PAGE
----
I had just finished washing and drying Windbird’s hull and was just about to begin applying her annual coat of wax when my cellphone rang, startling me. I checked the number— my airline’s crew scheduling department—and my heart made a little leap of joy. This is not my normal reaction to a call from crew sked, especially while on reserve, but these are not normal times. I hadn’t flown in nearly six weeks, and like many of my fellow airline pilots these days, I could have really used some landings to avoid an extra trip to the simulator. I answered the call a little too eagerly.
“Hi, Sam, this is James in crew scheduling. I’m just calling to let you know you’re released to 30 hours rest at 1 a.m. this morning.”
Of course. Drat. I’d been on call for six days without an assignment, and Part 117 regulations require that I get 30 hours off duty once a week. During a normal summer, the break would be a welcome respite for a hardworking, New York-based Boeing 737 captain, but in the midst of a pandemic, there are 50-plus of us on reserve on any given day for a small handful of departures. Ironically, Dawn and I sailed Windbird north from Florida to New York City last month to make reserve duty easier; now I could just about sit reserve from the moon. I do have a request in to be the first pilot used, but so do many captains senior to me, and I’m feeling about as lonely as the Maytag repairman.
Thus, my first four months on the 737 have yielded but 66 flight hours. My airline’s massive displacement bid just came out, and as expected, I will be kicked off the airplane come December—out of the left seat altogether, in fact, all the way back to the right seat of the 757/767 from whence I came. It’s a disappointment, to be sure, but things could be much worse. I’m going back to an airplane I love, I’ll be fairly senior at the base, and I still have a job. Nearly 2,400 of my colleagues were left unassigned on this bid and are in danger of being furloughed once the CARES Act money runs out in October. The economy is tentatively starting to recover, though, and hopefully, I’ll be able to upgrade again in a few years. Maybe I’ll take the opportunity to “learn French” as an Airbus A320 captain, s’il vous plait.
In the meantime, I thought I’d pass along some notes on the 737, since I’ve been critical of the design in the past. That was based solely on my (quite ample) time jump seating on 737s and comparing them to the older 757s I was flying. Now that I’ve actually trained on the world’s most-produced airliner and flown it a bit, my thoughts on the “Guppy” have evolved somewhat.
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Sudden Surprise Trouble
What the FAA taketh away, it giveth back.
LIFE IN THE AIR: Living the Dream
The journey from M X to CFI
Doc, David, Herb and the Cops
A once-in-a-lifetime B-29 flight
WHEN THE MUSIC DIES
VFR FLIGHT INTO IMC
WE FLY: FLIGHT DESIGN F2
AN ALL-AROUND ALL- COMPOSITE TREAT
What works on one airplane might not work on another.
THE FLYING STATION WAGON
Blame for the 737 Max
The FAA designee program is too big to fail.
Leaving the flight deck amidst a pandemic
An Aviation Mentor
Why it’s so important
CHINA NOT READY TO ALLOW THE BOEING 737 MAX BACK IN THE AIR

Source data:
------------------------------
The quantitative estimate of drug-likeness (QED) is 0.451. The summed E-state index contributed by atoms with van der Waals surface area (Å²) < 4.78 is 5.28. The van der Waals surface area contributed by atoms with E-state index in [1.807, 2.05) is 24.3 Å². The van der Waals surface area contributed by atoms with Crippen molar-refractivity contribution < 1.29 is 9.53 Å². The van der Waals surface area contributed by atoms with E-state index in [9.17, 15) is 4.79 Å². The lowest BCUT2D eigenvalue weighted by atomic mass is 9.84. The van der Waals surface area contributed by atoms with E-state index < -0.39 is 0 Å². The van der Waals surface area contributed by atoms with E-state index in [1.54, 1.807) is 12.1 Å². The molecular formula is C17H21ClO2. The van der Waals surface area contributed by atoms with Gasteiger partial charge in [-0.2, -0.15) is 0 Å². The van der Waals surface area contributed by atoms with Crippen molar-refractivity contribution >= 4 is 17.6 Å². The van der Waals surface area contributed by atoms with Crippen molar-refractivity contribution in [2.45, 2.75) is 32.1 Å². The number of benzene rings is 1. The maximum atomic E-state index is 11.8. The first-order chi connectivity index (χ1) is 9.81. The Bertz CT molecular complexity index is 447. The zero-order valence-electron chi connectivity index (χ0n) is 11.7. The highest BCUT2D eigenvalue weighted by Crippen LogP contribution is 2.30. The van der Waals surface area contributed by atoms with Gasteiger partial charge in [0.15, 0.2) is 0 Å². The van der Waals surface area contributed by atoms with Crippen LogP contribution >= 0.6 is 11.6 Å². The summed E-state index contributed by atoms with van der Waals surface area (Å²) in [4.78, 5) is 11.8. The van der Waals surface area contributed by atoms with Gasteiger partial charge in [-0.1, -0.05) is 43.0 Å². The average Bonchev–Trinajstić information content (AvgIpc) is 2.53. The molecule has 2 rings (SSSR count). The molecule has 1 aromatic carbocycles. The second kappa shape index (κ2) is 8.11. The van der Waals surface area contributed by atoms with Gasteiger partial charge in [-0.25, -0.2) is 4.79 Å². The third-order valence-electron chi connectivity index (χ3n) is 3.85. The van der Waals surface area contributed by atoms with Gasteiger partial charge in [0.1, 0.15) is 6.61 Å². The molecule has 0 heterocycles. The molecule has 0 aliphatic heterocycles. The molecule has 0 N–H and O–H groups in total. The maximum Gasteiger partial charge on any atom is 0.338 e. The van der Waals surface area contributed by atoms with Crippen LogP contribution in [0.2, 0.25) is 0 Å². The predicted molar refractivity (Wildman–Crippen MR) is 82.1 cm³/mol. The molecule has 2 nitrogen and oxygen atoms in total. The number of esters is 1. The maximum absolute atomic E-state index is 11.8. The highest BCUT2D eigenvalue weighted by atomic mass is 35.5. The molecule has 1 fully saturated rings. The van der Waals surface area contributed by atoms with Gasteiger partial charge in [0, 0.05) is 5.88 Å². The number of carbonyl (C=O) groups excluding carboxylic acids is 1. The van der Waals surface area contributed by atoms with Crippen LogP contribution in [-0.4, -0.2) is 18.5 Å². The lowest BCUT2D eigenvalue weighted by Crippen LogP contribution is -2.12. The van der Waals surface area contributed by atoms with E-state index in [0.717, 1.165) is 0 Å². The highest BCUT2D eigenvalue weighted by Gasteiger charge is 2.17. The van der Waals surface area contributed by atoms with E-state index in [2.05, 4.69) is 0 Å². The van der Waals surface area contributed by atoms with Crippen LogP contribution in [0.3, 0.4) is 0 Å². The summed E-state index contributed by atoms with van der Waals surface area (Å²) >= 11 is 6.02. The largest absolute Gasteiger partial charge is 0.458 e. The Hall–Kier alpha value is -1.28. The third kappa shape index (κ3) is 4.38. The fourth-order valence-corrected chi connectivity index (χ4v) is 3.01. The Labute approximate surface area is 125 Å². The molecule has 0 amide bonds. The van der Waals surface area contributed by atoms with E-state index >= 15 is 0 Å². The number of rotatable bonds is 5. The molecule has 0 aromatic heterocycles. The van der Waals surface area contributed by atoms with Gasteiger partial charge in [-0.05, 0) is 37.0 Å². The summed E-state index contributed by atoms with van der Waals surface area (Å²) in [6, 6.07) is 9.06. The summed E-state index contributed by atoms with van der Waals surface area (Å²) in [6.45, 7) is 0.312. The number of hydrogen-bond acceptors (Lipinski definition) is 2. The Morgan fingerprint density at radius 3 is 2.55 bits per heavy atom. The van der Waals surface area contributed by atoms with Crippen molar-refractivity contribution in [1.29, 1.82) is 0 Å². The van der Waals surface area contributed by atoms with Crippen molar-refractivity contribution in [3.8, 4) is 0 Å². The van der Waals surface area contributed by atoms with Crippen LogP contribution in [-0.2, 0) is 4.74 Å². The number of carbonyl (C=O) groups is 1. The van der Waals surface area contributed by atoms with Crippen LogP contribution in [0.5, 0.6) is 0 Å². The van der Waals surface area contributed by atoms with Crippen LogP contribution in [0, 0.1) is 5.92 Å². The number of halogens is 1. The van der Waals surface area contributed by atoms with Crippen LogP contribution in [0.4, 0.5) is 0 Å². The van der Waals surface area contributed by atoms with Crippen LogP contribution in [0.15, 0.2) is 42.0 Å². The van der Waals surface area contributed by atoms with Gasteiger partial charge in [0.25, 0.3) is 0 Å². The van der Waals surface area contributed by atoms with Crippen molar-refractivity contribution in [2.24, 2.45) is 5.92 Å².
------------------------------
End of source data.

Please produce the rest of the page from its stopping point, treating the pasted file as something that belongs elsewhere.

Beijing isn’t ready to follow the United States in allowing Boeing’s 737 Max back into the air after a pair of fatal crashes two years ago.
NASA bands together with industry for a return to the moon
Boeing To Outsource It Work To Dell, Eliminate 600 Jobs
Boeing Co. has said it will outsource a significant amount of information technology work to Dell starting in April, including support of cloud services, databases and information technology. The move is expected to eliminate 600 jobs.
CANADA OKS RETURN OF BOEING 737 MAX AIRCRAFT
The Boeing 737 Max can return to Canadian airspace beginning this week, officials said, concluding nearly two years of government review after the aircraft was involved in two deadly crashes that saw the planes grounded worldwide.
WAITING FOR PASSENGERS, AMERICAN PUTS BOEING MAX IN THE AIR
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EUROPEAN REGULATOR MOVES TO CLEAR BOEING 737 FOR FLIGHT
European regulators took a step closer to letting the Boeing 737 Max fly again, publishing a proposed airworthiness directive that could see the aircraft cleared within weeks after being grounded for nearly two years over deadly crashes.
FAA CLEARS BOEING 737 MAX TO FLY AGAIN
After nearly two years and a pair of deadly crashes, the U.S. Federal Aviation Administration has cleared Boeing’s 737 Max for flight.
NICE KNOWING YOU: LONDON HEATHROW'S FAREWELL TO BA'S JUMBOS
British Airways’ last two Boeing 747 planes at the airline’s historic base of London’s Heathrow Airport made their final flight Thursday, the fleet’s retirement having been brought forward by the coronavirus pandemic.
Boeing Says Pandemic Will Cut Demand For Planes For a Decade
Boeing is lowering its expectations around demand for new planes over the next decade as the coronavirus pandemic continues to undercut air travel.
FAA CHIEF TESTS CHANGES TO BOEING'S GROUNDED 737 MAX
The head of the Federal Aviation Administration, a former military and airline pilot, said Wednesday that he liked what he saw during a two-hour test flight of Boeing’s revamped 737 Max jetliner, a key step as the agency considers whether to let the plane return to flight after two deadly crashes.